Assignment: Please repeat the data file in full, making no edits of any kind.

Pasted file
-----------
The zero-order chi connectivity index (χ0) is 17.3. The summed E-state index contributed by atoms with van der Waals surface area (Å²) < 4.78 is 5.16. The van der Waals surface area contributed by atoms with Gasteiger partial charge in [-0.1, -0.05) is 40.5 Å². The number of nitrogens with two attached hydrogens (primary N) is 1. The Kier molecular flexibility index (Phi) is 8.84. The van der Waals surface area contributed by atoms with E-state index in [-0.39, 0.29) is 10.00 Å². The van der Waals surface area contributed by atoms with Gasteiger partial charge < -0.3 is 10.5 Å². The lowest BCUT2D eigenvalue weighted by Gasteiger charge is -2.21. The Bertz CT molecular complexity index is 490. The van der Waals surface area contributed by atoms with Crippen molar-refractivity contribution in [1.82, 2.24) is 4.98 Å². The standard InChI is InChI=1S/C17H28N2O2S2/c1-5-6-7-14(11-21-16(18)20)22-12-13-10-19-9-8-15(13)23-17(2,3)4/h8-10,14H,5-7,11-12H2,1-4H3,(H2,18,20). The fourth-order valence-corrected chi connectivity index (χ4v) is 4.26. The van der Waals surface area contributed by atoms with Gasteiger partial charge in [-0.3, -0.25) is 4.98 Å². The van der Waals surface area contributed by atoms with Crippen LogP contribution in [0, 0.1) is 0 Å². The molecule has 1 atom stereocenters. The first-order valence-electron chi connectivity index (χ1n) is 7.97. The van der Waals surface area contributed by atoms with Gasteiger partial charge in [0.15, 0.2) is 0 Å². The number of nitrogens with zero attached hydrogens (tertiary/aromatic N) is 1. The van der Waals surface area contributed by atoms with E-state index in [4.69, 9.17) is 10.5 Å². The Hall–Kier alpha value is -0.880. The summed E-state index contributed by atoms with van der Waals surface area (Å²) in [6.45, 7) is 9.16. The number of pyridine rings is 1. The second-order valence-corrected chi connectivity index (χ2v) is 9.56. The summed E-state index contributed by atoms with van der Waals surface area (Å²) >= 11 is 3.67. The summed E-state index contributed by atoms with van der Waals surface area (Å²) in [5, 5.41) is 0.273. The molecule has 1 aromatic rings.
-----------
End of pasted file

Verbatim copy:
The zero-order chi connectivity index (χ0) is 17.3. The summed E-state index contributed by atoms with van der Waals surface area (Å²) < 4.78 is 5.16. The van der Waals surface area contributed by atoms with Gasteiger partial charge in [-0.1, -0.05) is 40.5 Å². The number of nitrogens with two attached hydrogens (primary N) is 1. The Kier molecular flexibility index (Phi) is 8.84. The van der Waals surface area contributed by atoms with E-state index in [-0.39, 0.29) is 10.00 Å². The van der Waals surface area contributed by atoms with Gasteiger partial charge < -0.3 is 10.5 Å². The lowest BCUT2D eigenvalue weighted by Gasteiger charge is -2.21. The Bertz CT molecular complexity index is 490. The van der Waals surface area contributed by atoms with Crippen molar-refractivity contribution in [1.82, 2.24) is 4.98 Å². The standard InChI is InChI=1S/C17H28N2O2S2/c1-5-6-7-14(11-21-16(18)20)22-12-13-10-19-9-8-15(13)23-17(2,3)4/h8-10,14H,5-7,11-12H2,1-4H3,(H2,18,20). The fourth-order valence-corrected chi connectivity index (χ4v) is 4.26. The van der Waals surface area contributed by atoms with Gasteiger partial charge in [-0.3, -0.25) is 4.98 Å². The van der Waals surface area contributed by atoms with Crippen LogP contribution in [0, 0.1) is 0 Å². The molecule has 1 atom stereocenters. The first-order valence-electron chi connectivity index (χ1n) is 7.97. The van der Waals surface area contributed by atoms with Gasteiger partial charge in [0.15, 0.2) is 0 Å². The number of nitrogens with zero attached hydrogens (tertiary/aromatic N) is 1. The van der Waals surface area contributed by atoms with E-state index in [4.69, 9.17) is 10.5 Å². The Hall–Kier alpha value is -0.880. The summed E-state index contributed by atoms with van der Waals surface area (Å²) in [6.45, 7) is 9.16. The number of pyridine rings is 1. The second-order valence-corrected chi connectivity index (χ2v) is 9.56. The summed E-state index contributed by atoms with van der Waals surface area (Å²) >= 11 is 3.67. The summed E-state index contributed by atoms with van der Waals surface area (Å²) in [5, 5.41) is 0.273. The molecule has 1 aromatic rings.